I tend to prate on about avoiding adjectives. I picked this habit up from reading too many books allegedly about writing well. “When you catch an adjective, kill it,” wrote Mark Twain. And just about everyone who has thought seriously about effective writing has come to a similar conclusion. Adjectives, the notion goes, are descriptive shortcuts, and, like most shortcuts, they are favored by the lazy. Compare these two sentences:
The day at the lake was cool, bright, and windy.
The wind swept the shadows of clouds across the lake.
The first, with three adjectives, is stale and abstract. The second is more concrete and puts our imaginations to work. But adjectives are, in fact, often necessary and can enrich effective writing. I like this sentence and both of its adjectives:
A northwest wind swept the shadows of small clouds across the lake.
I happen to think that the adjective, “northwest,” conveys the idea of coolness, but another writer might want to emphasize the cold, putting two or even more commas in a row. How should these be punctuated?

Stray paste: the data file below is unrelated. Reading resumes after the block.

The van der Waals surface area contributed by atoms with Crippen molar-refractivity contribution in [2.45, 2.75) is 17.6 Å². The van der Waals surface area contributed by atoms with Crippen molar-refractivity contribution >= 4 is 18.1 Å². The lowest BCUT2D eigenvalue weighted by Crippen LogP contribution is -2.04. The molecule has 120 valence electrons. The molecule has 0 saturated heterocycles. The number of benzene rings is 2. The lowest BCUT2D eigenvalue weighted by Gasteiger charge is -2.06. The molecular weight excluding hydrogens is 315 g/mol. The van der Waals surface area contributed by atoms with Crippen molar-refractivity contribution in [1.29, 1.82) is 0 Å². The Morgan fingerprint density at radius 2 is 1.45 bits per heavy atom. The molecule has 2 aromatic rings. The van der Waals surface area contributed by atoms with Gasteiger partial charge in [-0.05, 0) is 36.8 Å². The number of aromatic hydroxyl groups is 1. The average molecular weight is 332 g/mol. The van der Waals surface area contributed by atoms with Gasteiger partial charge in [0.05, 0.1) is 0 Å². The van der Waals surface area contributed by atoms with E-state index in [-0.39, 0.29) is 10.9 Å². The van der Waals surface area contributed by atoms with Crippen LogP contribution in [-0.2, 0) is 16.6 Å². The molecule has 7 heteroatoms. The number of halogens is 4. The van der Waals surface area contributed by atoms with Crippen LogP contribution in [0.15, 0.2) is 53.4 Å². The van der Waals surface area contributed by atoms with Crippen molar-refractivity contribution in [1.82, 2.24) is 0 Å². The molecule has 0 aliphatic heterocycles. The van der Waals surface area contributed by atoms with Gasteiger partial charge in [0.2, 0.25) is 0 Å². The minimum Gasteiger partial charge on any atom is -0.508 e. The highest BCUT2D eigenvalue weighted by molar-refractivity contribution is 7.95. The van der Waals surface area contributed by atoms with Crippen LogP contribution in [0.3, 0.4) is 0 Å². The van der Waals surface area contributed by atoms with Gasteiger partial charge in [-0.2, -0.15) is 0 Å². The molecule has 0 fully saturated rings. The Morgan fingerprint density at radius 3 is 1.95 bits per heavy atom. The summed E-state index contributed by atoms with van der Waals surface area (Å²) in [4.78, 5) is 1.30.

Here is a guideline: You should leave out the commas if the adjectives modify each other.
A dark gray cloud hovers over my soul.
You should include the commas if the adjectives do not modify one another. Generally, if you can rearrange the adjectives without confusing the meaning, then you need the commas.
That fat, lazy, smelly bigfoot is sleeping in my hammock again. Dan?
I don’t teach in the summer. I tried it once and found it disagreeable. I spend most of my time at my cottage on a small lake in upper Michigan. I have no access to the web and limited phone service. This is all to explain why my posts have been much less frequent recently. In a few weeks I will be back to civilization in Montana, such as it is, and spouting off on a more regular basis.
I do get online on occasion when I go to the café/bookstore in town. I noticed yesterday that the café is selling “womens t-shirts.” Ever the subversive grammarian, I grabbed my Sharpie and added the apostrophe. They now sell “women’s t-shirts.”
Here are the basic rules of the possessive:
1. Add ’s to singular words no matter what letter the word ends with.
Matt’s bass runs sound a lot like a mosquito.
Boss’s color copier is monitored by hidden cameras.
2. Add ’s to all plural words that do not already end in s.
Women’s t-shirts are sold here.
Eloise started the children’s protest against microwave French fries.
3. Add only the apostrophe to plural words that already end in s.
The students’ sobriety came as a real surprise.
Pilots’ breathalyzer tests are usually graded on a curve.